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Hutson v. County of Cook

JANUARY 16, 1974.

WILLIAM F. HUTSON ET AL., PLAINTIFFS-APPELLEES,

v.

THE COUNTY OF COOK ET AL., DEFENDANTS-APPELLANTS.



APPEAL from the Circuit Court of Cook County; the Hon. EDWARD F. HEALY, Judge, presiding.

MR. JUSTICE JOHNSON DELIVERED THE OPINION OF THE COURT:

The County of Cook, intervenor-defendants, Villages of Northbrook and Glenview, St. Peter United Church of Christ and Max A. and Florence S. Hart, have appealed from a declaratory judgment of the circuit court of Cook County holding that the Cook County zoning ordinance, insofar as it applies to plaintiffs' property, is unconstitutional and invalid.

On appeal, the appellants argue that plaintiffs failed to overcome the presumption of validity of the zoning ordinance, that the findings were against the manifest weight of the evidence and that the trial court erred in restricting intervenors' right to cross-examination.

Plaintiffs filed a complaint for a declaratory judgment that the zoning ordinance of the County of Cook is unconstitutional as it pertains to their property. Plaintiffs had unsuccessfully requested the Board of Commissioners of Cook County to reclassify the subject property from the R-3 single-family residence district to the R-4 single-family residence district and the B-4 general service district as a planned development. They then filed this action against the County of Cook to declare the R-3 single-family zoning of the property invalid and unconstitutional; to declare that plaintiffs have a right to use approximately one half of their property as a single-family planned development, and the remaining portion of the property as a general service district planned development, providing for a national chain food store, local shops and a restaurant; and to restrain the county and its officials from interfering with that use.

After a bench trial on the merits, judgment was entered for the plaintiffs and against the defendants. In the final judgment order entered on June 13, 1972, the trial court specifically found that the highest and best use of the subject property was for the residential single-family planned development and the general service planned development of the type and character proposed to be erected by the plaintiffs. It further found that the zoning ordinance of the county, as applied to the subject property, insofar as it prevented the use of the subject property as proposed, is unreasonable, arbitrary, confiscatory, unconstitutional and void, and bears no reasonable relationship to the public health, safety, morals and welfare. The court found that the proposed use of a residential single-family planned development, consisting of 29 single-family lots, which range in area from 12,000 to 15,000 square feet, and a general service planned development providing for a national chain food store, offices, local retail shops and a restaurant, as indicated on the plans submitted to the court, was a reasonable use of subject property. The court found that with respect to the one half of the subject property with 950 feet on Willow Road and having a depth of 600 feet on Pfingsten Road, the application of the provisions of the Cook County zoning ordinance contained in the R-3, R-4, R-5, R-6, and B1, B-2 and B-3 districts would be unreasonable, arbitrary, confiscatory, unconstitutional and void. With respect to that portion of the subject property to be utilized for the residential single-family planned development, the application of the R-3 district of the Cook County zoning ordinance would be unreasonable, arbitrary, confiscatory and void. The court declared that the plaintiffs, or any persons claiming by, through and under them, were entitled to use the subject property for a residential single-family planned development and a general service planned development in substantial compliance with the plans submitted in evidence, and enjoined the county from interfering with such use of the subject property.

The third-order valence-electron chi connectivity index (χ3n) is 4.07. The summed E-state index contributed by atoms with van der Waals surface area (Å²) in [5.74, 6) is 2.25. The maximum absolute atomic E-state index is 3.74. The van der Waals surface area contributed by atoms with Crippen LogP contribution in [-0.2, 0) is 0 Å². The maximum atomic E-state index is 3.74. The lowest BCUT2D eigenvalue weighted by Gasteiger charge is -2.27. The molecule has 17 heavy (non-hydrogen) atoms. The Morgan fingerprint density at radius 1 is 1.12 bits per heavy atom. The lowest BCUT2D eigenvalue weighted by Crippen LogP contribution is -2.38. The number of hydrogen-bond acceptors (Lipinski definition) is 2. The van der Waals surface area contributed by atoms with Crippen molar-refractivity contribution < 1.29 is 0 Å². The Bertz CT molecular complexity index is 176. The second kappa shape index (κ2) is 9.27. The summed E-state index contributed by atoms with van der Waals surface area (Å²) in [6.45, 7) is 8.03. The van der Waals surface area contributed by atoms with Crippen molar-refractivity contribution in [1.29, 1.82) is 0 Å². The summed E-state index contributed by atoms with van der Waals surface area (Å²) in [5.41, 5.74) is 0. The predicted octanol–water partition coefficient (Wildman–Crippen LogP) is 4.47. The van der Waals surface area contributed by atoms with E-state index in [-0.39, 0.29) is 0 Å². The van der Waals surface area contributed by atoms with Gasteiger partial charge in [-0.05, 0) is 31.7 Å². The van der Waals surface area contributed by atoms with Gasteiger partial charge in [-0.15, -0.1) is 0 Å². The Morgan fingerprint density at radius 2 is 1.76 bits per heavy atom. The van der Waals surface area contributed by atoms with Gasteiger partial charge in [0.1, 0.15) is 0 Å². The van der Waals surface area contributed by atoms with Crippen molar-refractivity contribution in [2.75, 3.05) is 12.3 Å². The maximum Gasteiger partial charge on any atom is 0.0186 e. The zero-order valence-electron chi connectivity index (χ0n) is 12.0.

The Cook County zoning ordinance is involved. The detailed provisions of that ordinance are not at issue in this case. Under that ordinance, single-family dwellings are the principal permitted use in the R-3 and R-4 single-family residence districts. In the B-4 general service district, various commercial developments are permitted.

The plaintiffs herein are the owners of a certain tract of land located on the southeast corner of Willow Road and Pfingsten Road in the unincorporated area of Northfield Township in Cook County. The property consists of approximately 27.6 acres and is rectangular in shape. It is vacant except for a single-family residential structure owned and occupied by the plaintiffs, William and Anna Hutson, on the southeasterly portion of the property. Harold Anderson, one of the witnesses for the plaintiffs, is a builder and developer and one of the owners of the subject property. His property was held in trust with Bernice Stege as Trustee and consisted of 13 1/2 acres. It was consolidated with the property owned by Dr. and Mrs. Hutson for the purposes of development. He proposed a shopping center for the frontage along Willow Road and the southern portion of the property would be developed for single-family homes in the $50,000 to $60,000 price category with a minimum lot size of 12,000 square feet. He purchased the property seven or eight years ago for $300,000. The area was logical for commercial development because of the high speed of traffic on the road. He also indicated the long distance you have to go for shopping.

Peter Salinas, the developer's architect, also testified for the plaintiffs. He identified the subject property as a parcel of 27 1/2 acres, with a frontage of 948 feet on Willow Road and 1,270 feet on Pfingsten. He had, in conjunction with Lawrence and Associates, prepared the plan of development consisting of a complex of retail stores and offices and 29 single-family lots. The retail business on the north section consists of a 44,000 square foot food and drug facility, retail stores, a three-story 21,000 square foot office building and a 22,000 square foot restaurant.

Paul Spies, a consulting engineer, testified for the plaintiffs. He was of the opinion that available utilities are adequate for the proposed development, and the developer had an agreement with the owners of the sanitary sewer system in the area permitting hookup.